Trump, The “Outsider,” Already Seems Pretty Comfortable With Washington’s Insiders

Trump promised to “drain the swamp” but already his words and actions suggest he’s not interested in reforming Washington

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Washington, D.C. (Al Drago / The New York Times)” class=”aligncenter size-full” />The Trumps and Mitch McConnell in Washington, D.C. (Al Drago / The New York Times)

President-elect Donald Trump seemed to voice his support for the Democratic Party’s newly elected Senate leader Chuck Schumer on Monday. In a tweet that was also an excuse to take a parting shot at outgoing Democratic Senate leader Harry Reid, Trump claimed that he and Schumer “have always had a good relationship.”

In fact, Trump has had more than a good relationship with Schumer. Between 1996 and 2010, Trump donated approximately $9,000 to Schumer’s electoral campaigns. Three of Donald Trump’s children — Eric, Donald Jr., and Ivanka — also donated to Schumer. As did Ivanka’s husband and Trump’s trusted advisor Jared Kushner. According to Federal Election Commission filings reported on by Allan Smith of Business Insider, the Trump clan gave Schumer a combined total of $19,800.

During the campaign, Donald Trump promised to “drain the swamp” and “reduce the corrupting influence of special interests” in Washington. The Trump family’s history of financially supporting Schumer combined with Donald Trump’s positive reaction to Schumer election as Senate minority leader is yet another sign that Trump is not serious about cleaning-up Washington.

Far from being an anti-corporate reformer, Chuck Schumer is essentially a caricature of the liberal, corporate career politician Donald Trump campaigned against. As Jon Schwarz outlined in The Intercept, he is an unabashedly pro-Wall Street official who receives more money (most of it from the financial industry) than any other Democrat in Congress and has devoted years there slashing corporate tax rates. He voted to repeal the Glass-Steagall Act — which is widely believed to have contributed to the 2008 financial crash — and then voted to bail-out the big banks after the crash.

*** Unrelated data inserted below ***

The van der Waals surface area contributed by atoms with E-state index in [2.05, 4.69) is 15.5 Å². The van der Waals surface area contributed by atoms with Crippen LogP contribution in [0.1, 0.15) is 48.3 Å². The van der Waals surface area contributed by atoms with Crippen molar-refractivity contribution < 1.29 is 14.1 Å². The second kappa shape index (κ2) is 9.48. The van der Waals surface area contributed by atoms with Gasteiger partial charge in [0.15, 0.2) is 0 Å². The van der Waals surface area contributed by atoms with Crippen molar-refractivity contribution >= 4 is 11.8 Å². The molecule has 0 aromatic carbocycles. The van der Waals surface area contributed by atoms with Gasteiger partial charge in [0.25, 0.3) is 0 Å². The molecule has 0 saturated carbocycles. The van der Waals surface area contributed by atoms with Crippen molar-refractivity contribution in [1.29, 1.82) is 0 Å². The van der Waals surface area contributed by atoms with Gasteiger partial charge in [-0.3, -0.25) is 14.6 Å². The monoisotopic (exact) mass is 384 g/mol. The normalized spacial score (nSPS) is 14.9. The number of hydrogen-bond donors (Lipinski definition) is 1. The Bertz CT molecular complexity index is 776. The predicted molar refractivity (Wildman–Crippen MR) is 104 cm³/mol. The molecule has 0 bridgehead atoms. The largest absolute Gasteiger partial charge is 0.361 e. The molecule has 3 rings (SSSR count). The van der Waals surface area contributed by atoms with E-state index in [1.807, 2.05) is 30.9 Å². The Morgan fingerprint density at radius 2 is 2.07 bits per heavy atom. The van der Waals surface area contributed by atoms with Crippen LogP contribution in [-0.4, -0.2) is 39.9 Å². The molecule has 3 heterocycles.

Schumer also voted for the Iraq War. Like with Mike Pence’s support of the war, this apparently has not diminished Trump’s view of Schumer — despite implying throughout the election that Hillary Clinton’s support for the same war disqualified her from office.

This is all part of a pattern that has been emerging since Trump’s win. Beyond the truly disturbing and justifiably headline-taking stories of a white nationalist conspiracy theory propagandist in the White House and a man too racist for 1980s Republicans in the attorney general’s office, a picture of an almost typical corporate lobbyist-filled Republican administration is emerging.

Almost typical because the potential extremism of Trump’s administration should not be underestimated. There is nothing typical about Trump appointing Steve Bannon, a leader of the misogynistic, white supremacy-fueled “alt-right” who allegedly calls himself a “Leninist,” for example. Regardless of what policies President Trump will peruse, his divisive fear-mongering and scapegoating have already made the United States a dangerous and scary place for many marginalized people. Since Trump’s election win, there has reportedly been a surge in “hateful intimidation and harassment” and a neo-Nazi group staged a pro-Trump event in Washington where they used the Hitler salute and literally shouted “Hail Trump!”

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Nevertheless, Trump’s transition team is, for the most part, filled with the ghosts of Republican administrations past. The team includes a mixture of corporate lobbyists, climate deniers, conservative activists, and former officials from the George W. Bush, George H.W. Bush, and Ronald Reagan administrations. Andrew Bremberg, who previously advised both Wisconsin Governor Scott Walker and the poster-boy of the GOP establishment Mitch McConnell, is also on the team. With this basket of corporate and political insiders behind the scenes, Mike Pence as vice president, and GOP chairman Reince Priebus as White House chief of staff, the Trump administration is shaping-up to be a dangerously extremist yet recognizably Republican administration.

As Paul Ryan, Republican House leader and so-called party “moderate,” cheerfully proclaimed, “ Welcome to the dawn of a new unified Republican government.” A government that, judging by the people Trump is surrounding himself with, will only escalate the corporate takeover of the United States— and will be quick to scapegoat when its policies inevitably hurt even the people who voted for it.

News // 2016 Election / Donald Trump / Politics / White House